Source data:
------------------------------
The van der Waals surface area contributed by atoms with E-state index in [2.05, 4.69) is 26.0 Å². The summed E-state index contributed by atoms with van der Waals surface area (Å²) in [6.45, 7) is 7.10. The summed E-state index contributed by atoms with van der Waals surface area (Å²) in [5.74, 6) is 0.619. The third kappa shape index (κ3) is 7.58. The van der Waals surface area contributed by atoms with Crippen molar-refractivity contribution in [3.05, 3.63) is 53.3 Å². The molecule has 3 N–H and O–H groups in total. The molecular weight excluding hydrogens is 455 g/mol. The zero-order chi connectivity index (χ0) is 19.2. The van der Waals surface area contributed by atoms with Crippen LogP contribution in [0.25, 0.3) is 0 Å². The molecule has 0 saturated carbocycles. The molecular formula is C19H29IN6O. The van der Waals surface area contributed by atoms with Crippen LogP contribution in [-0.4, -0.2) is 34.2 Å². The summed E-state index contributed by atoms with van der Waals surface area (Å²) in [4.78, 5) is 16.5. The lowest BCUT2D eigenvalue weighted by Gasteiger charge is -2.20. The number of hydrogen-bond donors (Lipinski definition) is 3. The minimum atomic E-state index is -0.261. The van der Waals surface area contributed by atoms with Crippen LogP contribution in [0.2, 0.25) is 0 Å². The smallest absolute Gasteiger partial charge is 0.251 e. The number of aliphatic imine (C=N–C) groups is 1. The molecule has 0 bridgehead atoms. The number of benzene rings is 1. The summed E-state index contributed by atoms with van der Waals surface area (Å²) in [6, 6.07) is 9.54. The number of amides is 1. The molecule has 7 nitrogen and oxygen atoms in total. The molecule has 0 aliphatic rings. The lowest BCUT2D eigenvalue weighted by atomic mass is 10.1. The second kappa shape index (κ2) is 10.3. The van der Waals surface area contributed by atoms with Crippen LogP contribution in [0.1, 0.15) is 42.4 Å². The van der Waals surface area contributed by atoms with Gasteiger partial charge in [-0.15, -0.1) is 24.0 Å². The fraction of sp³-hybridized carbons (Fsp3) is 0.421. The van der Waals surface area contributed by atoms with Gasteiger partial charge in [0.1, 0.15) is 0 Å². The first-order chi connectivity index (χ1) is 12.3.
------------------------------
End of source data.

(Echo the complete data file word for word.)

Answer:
The van der Waals surface area contributed by atoms with E-state index in [2.05, 4.69) is 26.0 Å². The summed E-state index contributed by atoms with van der Waals surface area (Å²) in [6.45, 7) is 7.10. The summed E-state index contributed by atoms with van der Waals surface area (Å²) in [5.74, 6) is 0.619. The third kappa shape index (κ3) is 7.58. The van der Waals surface area contributed by atoms with Crippen molar-refractivity contribution in [3.05, 3.63) is 53.3 Å². The molecule has 3 N–H and O–H groups in total. The molecular weight excluding hydrogens is 455 g/mol. The zero-order chi connectivity index (χ0) is 19.2. The van der Waals surface area contributed by atoms with Crippen LogP contribution in [0.25, 0.3) is 0 Å². The molecule has 0 saturated carbocycles. The molecular formula is C19H29IN6O. The van der Waals surface area contributed by atoms with Crippen LogP contribution in [-0.4, -0.2) is 34.2 Å². The summed E-state index contributed by atoms with van der Waals surface area (Å²) in [4.78, 5) is 16.5. The lowest BCUT2D eigenvalue weighted by Gasteiger charge is -2.20. The number of hydrogen-bond donors (Lipinski definition) is 3. The minimum atomic E-state index is -0.261. The van der Waals surface area contributed by atoms with Crippen LogP contribution in [0.2, 0.25) is 0 Å². The smallest absolute Gasteiger partial charge is 0.251 e. The number of aliphatic imine (C=N–C) groups is 1. The molecule has 0 bridgehead atoms. The number of benzene rings is 1. The summed E-state index contributed by atoms with van der Waals surface area (Å²) in [6, 6.07) is 9.54. The number of amides is 1. The molecule has 7 nitrogen and oxygen atoms in total. The molecule has 0 aliphatic rings. The lowest BCUT2D eigenvalue weighted by atomic mass is 10.1. The second kappa shape index (κ2) is 10.3. The van der Waals surface area contributed by atoms with Crippen LogP contribution in [0.1, 0.15) is 42.4 Å². The van der Waals surface area contributed by atoms with Gasteiger partial charge in [-0.15, -0.1) is 24.0 Å². The fraction of sp³-hybridized carbons (Fsp3) is 0.421. The van der Waals surface area contributed by atoms with Gasteiger partial charge in [0.1, 0.15) is 0 Å². The first-order chi connectivity index (χ1) is 12.3.